Posts Tagged ‘tracking’

Lotsa Color, and a Nice Faux Silk

April 16, 2020


I have worked for this couple in their charming 1929 bungalow in West University (Houston) several times since the 1990’s. They definitely are not people to go with the all-white or all-grey or minimalist trends that are popular today. These folks like COLOR!

The dining room walls were originally upholstered in a botanical print on blue (which the homeowner did himself, and did a mighty find job of, too). So the room never was bland white. 🙂 But now, 20 years later, they were ready for an update.

Their contractor removed the fabric and then skim-floated the walls smooth. Usually I have to go back and re-smooth the walls … but this guy did a really good job, and I was able to simply prime, and then hang the paper.

This is a vinyl product named “Wild Silk,” and is by Thibaut. It’s much more stain-resistant and durable than real fabric. Unlike real silk and other natural materials like grasscloth, this product has a pattern match. This means that you are not going to see each separate panel or visible seams, like you do with real silk. So the walls have a much more homogeneous and pleasing look.

The challenge lay with the old house and its un-plumb walls and un-level ceiling and window/door moldings. Since the ceiling was not level, if I hung the wallpaper true to plumb, then it would start “tracking” off-kilter at the ceiling line, and appear to be running either uphill or downhill. This effect was further complicated by the way the pattern ran along the window and door frames.

I decided to keep the pattern parallel to the ceiling molding line. This meant letting it go crooked along the door and window frames, if that’s how it turned out. The ceiling line was more visible and more important.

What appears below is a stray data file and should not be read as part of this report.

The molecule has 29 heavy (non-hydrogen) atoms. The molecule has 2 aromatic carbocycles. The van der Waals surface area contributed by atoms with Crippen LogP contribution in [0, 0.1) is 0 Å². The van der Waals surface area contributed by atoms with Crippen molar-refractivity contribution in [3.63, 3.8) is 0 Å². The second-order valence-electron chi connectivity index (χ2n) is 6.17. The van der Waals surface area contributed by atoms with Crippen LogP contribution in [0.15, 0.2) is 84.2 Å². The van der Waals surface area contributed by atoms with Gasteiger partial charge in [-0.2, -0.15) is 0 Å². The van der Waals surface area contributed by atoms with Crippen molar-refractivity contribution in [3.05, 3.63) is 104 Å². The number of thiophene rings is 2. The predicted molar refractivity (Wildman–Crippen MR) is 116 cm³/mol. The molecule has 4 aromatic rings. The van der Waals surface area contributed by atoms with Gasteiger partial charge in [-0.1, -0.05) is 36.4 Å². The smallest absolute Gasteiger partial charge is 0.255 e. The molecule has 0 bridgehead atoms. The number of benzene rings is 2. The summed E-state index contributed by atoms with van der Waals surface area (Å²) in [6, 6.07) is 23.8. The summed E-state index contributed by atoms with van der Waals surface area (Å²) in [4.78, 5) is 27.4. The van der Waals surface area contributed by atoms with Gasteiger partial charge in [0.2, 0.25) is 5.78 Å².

Since the pattern was tracking off-kilter, I used a razor blade and a straightedge to trim off a wedge-shaped chunk from one side of the wallpaper. This forced the pattern to move up (or down). After a few strips, I had tweaked it enough that the design was moving straight across under the crown molding.

Even though the strips were not hanging plumb, it looked wonderful along the ceiling line. This “silk” pattern was very accommodating of that. If it had been a design with a prominent motif that the eye wanted to see marching straight across the ceiling AND straight down along a door frame, it would have been much more difficult to pull off – maybe impossible.

Going around the window (no pic) was even more complicated. Because I was tweaking the three strips above the window to follow the crown molding, and also the three strips below the window – and you can’t guarantee that these will all adjust at the same rate. So getting the strip to the left of the window (no pic) to match up with the strips above AND below the window would be pretty impossible.

So I was extremely pleased when the pattern on all these strips did match up, within about 1/16″.

This is a vinyl material and was somewhat difficult to push tightly into edges and corners, and to cut through. I was glad that I didn’t have intricate decorative moldings to cut around. I used orange chalk to color the edges of the material, to keep the white substrate from showing at the seams.

I love the way the salmon color coordinates with the painted trim. Who paints door moldings orange??! THESE people do – and I highly applaud it! No boring all-white rooms in this house!

The look is bold, but surprisingly warm. The orange moldings against white walls would have been jolting. But with the salmon colored wallpaper, the whole effect is unified, inviting, and invigorating!